Arsenal’s loss at home to Borussia Dortmund in the Champions League can be told one of two ways.

The first is that Arsene Wenger’s side failed their first big test of the season and are not quite the title contenders many billed them as. Up until this point in the campaign, they’ve played no big teams domestically – none whatsoever – and only Napoli, who are a very good Italian side, came to the Emirates and were made to look average.

The other – and this one I feel is more accurate – is that Arsenal went toe-to-toe with one of the best teams in Europe and were narrowly beaten.

There is no argument that Arsenal were outclassed by the Germans, because that wasn’t the case. Yes, Dortmund may have been in control for much of the game – remember, possession doesn’t always equate to dominance – but had it not been for a mentality to go out and take all three points, Arsenal probably would be sitting on seven points in the group at this stage instead of six. And what exactly is the problem with that? You know, gambling to win.

I already wrote, as recently as last week, that a loss or a setback to Arsenal’s good run of form would mean very little. Nothing in the bigger picture has changed since Monday, or even Tuesday morning. The point isn’t that Arsenal need to go all out, spending big to bring in trophies – that’s not what the fans are saying. The fundamental thing about this football club is that there is improvement – and thus far, based on what has happened in the transfer market and the development of those in house, there has been dramatic improvement.

The loss to Dortmund could have gone either way. Had Arsenal won, not a whole lot would have been said about Jurgen Klopp’s side. They’re still one of the very best in Europe and the envy of most clubs. But this doesn’t change the fact that Arsenal are still capable of going head-to-head with the other big teams in the Premier League. It would also be accurate to say that Dortmund are a better side that any of the teams Arsenal are going to face in English football this season.

To talk of improvements once again, the atmosphere at the club is hugely important. I’m not worried for Arsenal going into the next month of fixtures because the atmosphere has been lifted significantly. Those people who questioned whether Arsenal actually needed Mesut Ozil clearly don’t have a clue about the workings and needs of the club. The team needed a player of his type to add to and improve the level of football; the club needed a player of his stature to lift the mood and act as a marker for the shift in ambition and intent.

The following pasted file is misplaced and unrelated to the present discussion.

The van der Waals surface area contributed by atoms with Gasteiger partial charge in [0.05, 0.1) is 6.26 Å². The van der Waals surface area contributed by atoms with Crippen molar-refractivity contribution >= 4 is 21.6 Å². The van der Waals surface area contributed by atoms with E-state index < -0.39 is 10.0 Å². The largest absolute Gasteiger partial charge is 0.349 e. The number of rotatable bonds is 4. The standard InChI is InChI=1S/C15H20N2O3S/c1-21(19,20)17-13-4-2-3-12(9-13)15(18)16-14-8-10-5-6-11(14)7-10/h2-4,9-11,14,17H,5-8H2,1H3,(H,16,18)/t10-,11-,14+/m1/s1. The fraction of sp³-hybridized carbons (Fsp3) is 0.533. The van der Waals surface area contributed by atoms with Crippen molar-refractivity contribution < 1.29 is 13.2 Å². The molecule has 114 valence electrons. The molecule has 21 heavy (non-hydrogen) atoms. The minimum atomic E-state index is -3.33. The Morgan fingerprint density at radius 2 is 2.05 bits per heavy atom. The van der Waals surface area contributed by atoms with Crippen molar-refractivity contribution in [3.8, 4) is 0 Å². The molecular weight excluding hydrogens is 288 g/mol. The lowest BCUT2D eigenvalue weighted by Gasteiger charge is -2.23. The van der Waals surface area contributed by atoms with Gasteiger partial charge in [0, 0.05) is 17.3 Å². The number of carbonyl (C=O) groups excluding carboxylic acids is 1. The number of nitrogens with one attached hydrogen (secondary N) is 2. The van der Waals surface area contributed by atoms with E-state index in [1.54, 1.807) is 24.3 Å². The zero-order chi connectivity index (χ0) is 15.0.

Where over recent years a loss of this type – or any loss, really – would have played a role in the following few weeks, this feels different. There’s an acceptance because everyone has to lose in sports. But Arsenal didn’t lose by three or four goals as they have done in the past in Europe. They were also not outplayed by any means. Dortmund may have been in control, but Arsenal definitely gave them a game. And remember, this is a team who went to the Champions League final a few months ago, so there can be absolutely no dismissal of the quality of Klopp’s side.

The mentality for this weekend against Crystal Palace hasn’t changed too much, if at all. The feeling inside the dressing room and around the club is that Arsenal will win. Had it been a year ago and following a loss, there would have been nerves and reservations about all three points from sets of the supporters. But that’s not the case now.

This Arsenal side are still good enough to match the best the Premier League can throw at them at this time. Why? Two reasons: Arsenal are very good, and the other teams in the league are not massively impressive. If Arsenal are likely to slip up at any point over the coming month, the exact same can be said for any of the other big teams. Remember, Manchester United played Chelsea and Liverpool back-to-back and only secured a point. How many will look to the fact that they were dire for both games? How many will acknowledge that Arsenal are playing the right brand of football, whatever the outcome of the coming games?

As has been said countless times already, Arsenal’s problems will stem from a lack of depth in important areas of the pitch, not a lack of quality. No Mathieu Flamini or replacement saw spaces for Dortmund to exploit. No Theo Walcott or replacement saw a lack of pace to Arsenal’s game.

What remains intact and quite safe, though, is the mentality at the club. The loss to Dortmund won’t have as much of an effect on the team as it would have done in previous seasons.

Will Arsenal bounce back from the loss to Dortmund?

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